In the last few years, I often consider myself a self-proclaimed feminist man, one who has never even read Simone de Beauvoir’s The Second Sex or Rosemarie Tong’s Feminist Thought. To be honest I’ve tended to stay on the cautious side when it comes to calling myself a feminist, because I may not have the quality of being a feminist the way it is defined by some people (as if feminism is an exclusive notion). In my understanding, the definition of feminists (if it really needs a definition) is not that complicated: feminists are people who support and strive for equality and justice for all genders.
Feminism, as a form of critical theory, contains practical dimension. Feminism will die or become useless if it’s only stuck in the realm of text and knowledge, without any concrete implementation. Feminism contains a dimension of clear resistance – against oppression and patriarchal domination. In order to give birth to a society with a just and equal gender relation, feminism as a medium for movement doesn’t want to be a mere narrative filled only with women’s tears and blood. Moreover, feminism wants all those tears and blood not to spill in vain. It wants to end all the suffering so that all people can live together in harmony and equality.
To this day, I feel like I haven’t read enough books about feminism. I get most of my prior knowledge about feminism from the writings in Jurnal Perempuan (Women’s Journal) and some articles I found on the Internet. And I’m still planning to read either The Second Sex or Feminist Thought. So if not from classic theoretical books, how did I learn about feminism? Well, I’ve learned a lot about feminism from practical advocacy and daily lives.
The end of 2013 became the starting point for me to learn more about gender relation issues that later brought me to feminism. At the time, I worked with some of my friends, advocating a sexual abuse case involving poet Sitok Srengege. During the advocacy, I learned many things about women’s place in the face of law that has zero gender perspective. I also learned about trauma and psychological pain that female victims of sexual violence have to go through.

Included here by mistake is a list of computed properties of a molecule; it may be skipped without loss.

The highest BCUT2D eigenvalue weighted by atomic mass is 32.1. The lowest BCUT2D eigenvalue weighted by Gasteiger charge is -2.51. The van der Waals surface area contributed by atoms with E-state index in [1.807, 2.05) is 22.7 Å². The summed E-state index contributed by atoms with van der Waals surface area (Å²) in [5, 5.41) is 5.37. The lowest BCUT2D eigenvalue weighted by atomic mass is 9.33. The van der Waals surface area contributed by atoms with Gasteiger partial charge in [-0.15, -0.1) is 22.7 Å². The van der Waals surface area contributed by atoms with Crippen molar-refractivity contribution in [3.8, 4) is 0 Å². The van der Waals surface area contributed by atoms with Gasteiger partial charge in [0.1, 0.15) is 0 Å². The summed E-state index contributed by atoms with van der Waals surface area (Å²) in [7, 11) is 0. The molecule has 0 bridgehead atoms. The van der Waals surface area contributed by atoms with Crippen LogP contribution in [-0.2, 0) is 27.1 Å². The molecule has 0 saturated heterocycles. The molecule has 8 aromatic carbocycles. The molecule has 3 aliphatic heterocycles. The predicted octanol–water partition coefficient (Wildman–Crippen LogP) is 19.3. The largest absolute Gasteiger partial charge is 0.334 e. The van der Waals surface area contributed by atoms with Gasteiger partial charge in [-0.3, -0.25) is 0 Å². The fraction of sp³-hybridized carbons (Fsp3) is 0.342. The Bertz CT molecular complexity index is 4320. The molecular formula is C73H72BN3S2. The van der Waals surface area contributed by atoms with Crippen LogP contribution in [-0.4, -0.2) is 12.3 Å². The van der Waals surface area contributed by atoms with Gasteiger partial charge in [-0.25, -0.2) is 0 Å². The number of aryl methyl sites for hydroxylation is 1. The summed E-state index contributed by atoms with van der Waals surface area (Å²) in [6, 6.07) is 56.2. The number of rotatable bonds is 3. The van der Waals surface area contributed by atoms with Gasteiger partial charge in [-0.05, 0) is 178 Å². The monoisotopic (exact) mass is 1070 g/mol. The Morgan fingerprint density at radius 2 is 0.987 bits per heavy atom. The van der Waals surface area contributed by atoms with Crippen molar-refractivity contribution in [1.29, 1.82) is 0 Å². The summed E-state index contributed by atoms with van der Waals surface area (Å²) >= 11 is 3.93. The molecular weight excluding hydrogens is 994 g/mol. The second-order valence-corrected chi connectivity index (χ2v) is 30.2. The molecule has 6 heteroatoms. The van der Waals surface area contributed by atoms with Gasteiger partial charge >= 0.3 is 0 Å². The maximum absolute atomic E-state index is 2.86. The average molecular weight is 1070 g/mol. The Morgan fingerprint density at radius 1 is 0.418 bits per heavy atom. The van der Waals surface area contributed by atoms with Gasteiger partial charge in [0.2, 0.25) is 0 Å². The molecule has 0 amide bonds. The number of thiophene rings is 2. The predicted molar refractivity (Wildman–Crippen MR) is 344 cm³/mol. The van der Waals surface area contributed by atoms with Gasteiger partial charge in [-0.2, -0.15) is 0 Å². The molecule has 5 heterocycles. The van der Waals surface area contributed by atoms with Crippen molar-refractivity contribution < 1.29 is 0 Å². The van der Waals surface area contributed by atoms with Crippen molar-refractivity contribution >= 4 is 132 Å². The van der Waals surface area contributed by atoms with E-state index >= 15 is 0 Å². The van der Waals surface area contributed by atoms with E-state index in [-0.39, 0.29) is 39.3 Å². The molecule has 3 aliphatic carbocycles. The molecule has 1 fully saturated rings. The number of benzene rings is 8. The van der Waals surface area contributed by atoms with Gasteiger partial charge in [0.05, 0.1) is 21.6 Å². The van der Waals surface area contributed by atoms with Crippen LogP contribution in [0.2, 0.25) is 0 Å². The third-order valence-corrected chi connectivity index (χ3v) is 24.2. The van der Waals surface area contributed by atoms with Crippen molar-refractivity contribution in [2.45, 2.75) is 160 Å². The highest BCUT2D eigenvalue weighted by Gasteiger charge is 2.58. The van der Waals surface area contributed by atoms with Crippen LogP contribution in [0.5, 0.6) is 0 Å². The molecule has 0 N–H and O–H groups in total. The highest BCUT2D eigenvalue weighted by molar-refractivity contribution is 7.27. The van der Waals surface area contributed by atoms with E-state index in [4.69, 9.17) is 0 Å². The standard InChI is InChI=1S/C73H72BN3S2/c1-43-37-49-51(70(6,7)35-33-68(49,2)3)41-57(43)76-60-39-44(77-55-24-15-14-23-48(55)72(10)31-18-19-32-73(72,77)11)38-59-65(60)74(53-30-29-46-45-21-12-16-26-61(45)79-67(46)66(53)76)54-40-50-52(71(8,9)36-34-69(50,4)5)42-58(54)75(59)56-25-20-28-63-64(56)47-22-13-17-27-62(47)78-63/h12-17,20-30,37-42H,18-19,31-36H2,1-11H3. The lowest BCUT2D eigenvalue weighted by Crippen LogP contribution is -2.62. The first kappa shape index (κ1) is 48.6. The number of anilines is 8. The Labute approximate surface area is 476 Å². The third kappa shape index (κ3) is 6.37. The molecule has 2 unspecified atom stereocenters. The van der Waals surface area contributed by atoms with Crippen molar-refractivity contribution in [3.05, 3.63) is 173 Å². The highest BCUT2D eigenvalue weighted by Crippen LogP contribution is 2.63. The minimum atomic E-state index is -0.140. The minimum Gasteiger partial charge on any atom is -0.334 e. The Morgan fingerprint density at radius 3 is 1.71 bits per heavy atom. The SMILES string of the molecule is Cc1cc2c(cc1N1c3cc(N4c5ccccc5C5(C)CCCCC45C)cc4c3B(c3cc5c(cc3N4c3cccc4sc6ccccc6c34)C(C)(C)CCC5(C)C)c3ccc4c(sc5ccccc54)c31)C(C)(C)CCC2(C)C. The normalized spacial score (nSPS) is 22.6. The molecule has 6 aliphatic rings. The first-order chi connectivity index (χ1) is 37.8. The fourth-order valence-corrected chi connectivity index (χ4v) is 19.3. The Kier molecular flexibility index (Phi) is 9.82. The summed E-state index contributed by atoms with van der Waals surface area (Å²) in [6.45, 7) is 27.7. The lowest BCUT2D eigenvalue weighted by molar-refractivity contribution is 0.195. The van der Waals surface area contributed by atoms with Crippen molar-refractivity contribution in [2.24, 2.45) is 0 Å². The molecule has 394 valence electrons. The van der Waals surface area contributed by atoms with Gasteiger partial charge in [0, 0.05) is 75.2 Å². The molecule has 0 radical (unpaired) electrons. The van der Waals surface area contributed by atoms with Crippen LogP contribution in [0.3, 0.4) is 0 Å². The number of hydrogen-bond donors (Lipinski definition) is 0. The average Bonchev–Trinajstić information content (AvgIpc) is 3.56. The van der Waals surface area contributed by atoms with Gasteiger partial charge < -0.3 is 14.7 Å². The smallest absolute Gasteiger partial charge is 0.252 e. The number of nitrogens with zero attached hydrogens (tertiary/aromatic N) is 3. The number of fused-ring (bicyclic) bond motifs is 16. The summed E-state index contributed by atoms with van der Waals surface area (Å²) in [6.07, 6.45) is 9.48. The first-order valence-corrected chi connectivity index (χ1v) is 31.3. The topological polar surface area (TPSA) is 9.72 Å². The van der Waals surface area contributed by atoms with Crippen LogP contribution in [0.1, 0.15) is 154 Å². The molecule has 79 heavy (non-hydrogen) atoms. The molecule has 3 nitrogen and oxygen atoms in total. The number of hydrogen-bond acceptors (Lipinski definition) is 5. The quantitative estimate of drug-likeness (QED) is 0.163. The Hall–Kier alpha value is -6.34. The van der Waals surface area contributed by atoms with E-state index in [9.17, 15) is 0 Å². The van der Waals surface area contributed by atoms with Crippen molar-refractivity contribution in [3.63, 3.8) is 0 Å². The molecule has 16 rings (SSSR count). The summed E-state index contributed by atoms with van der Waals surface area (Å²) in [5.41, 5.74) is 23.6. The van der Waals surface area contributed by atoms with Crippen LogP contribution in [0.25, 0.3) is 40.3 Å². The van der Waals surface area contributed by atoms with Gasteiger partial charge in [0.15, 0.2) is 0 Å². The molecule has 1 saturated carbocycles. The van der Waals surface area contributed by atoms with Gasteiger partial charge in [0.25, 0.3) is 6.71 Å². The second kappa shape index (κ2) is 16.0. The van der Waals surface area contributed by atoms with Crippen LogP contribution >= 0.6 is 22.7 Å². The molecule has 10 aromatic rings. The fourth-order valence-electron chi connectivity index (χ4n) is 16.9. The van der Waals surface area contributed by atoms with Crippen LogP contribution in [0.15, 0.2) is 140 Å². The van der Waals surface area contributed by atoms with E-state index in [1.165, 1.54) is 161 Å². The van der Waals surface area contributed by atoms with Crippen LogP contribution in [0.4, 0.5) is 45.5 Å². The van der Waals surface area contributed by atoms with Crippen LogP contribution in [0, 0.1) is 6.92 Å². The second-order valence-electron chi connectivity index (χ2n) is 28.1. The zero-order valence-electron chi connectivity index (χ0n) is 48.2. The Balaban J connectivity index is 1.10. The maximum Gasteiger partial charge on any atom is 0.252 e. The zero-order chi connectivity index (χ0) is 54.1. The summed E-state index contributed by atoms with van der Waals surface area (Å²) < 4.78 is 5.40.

I gained even a broader knowledge during a national symposium committee in my faculty that focused on sexual violence as its main theme. I acquired some concepts, such as body autonomy, nonconsensual sexual relationship, and victim blaming. Additionally, the sexual abuse theme that is a part of a broader problems of women oppression also helps me to understand further about patriarchy, phallocentrism, subordination, and domination. Those experiences have been incredibly enlightening for me.
This semester, I continue my learning and advocacy by joining Women and Children Law Clinic (Klinik Hukum Perempuan dan Anak) in my faculty. It provides me with a good opportunity to learn more and apply what I’ve learned before.
Being born a man, however, makes it hard to completely erase the gender roles, identities, and myths that have deeply planted in me by the patriarchal culture. Though I want to transform myself into a male feminist who is just, misogyny still leaves its traces in my head. Every time I feel like my condescending attitude is emerging, I try my best to deconstruct the thought, preventing it from happening.
Practical feminism for men who are trying to have good awareness of gender equality is a real challenge. He has to always be ready to defeat the potency of misogynistic thoughts and acts in him. This attempt has to be done constantly until the misogynistic doctrine disappear completely from his frame of mind.
To prevent from becoming a misogynist, I try to implement equality and gender justice in my daily lives, not just in my advocacy practice. At micro level, I did public service and domestic work in the family. Helping my mother clean up the house and prepare food turns out to be not that difficult, work that is definitely not just exclusively designed for women. I also try to build a relationship that is fair and equal with my girlfriend. The way I see women has hugely changed. I’m no longer looking at women as objects. I do all of these because I believe that women are not men’s attribute, not a fragile entity; women are equal subjects.
I think these changes are good, not just for myself, but also to others. Now I understand that it’s not that hard to be a man who sees a woman as a complete entity and equal to himself. Though he may face a constant struggle with himself, he definitely can change.
The article is originally written in Indonesian.
Dion Valerian is an undergraduate law student at his final year at the University of Indonesia. He really wishes to graduate next year. If you have time, visit him at www.dionvalerian.com.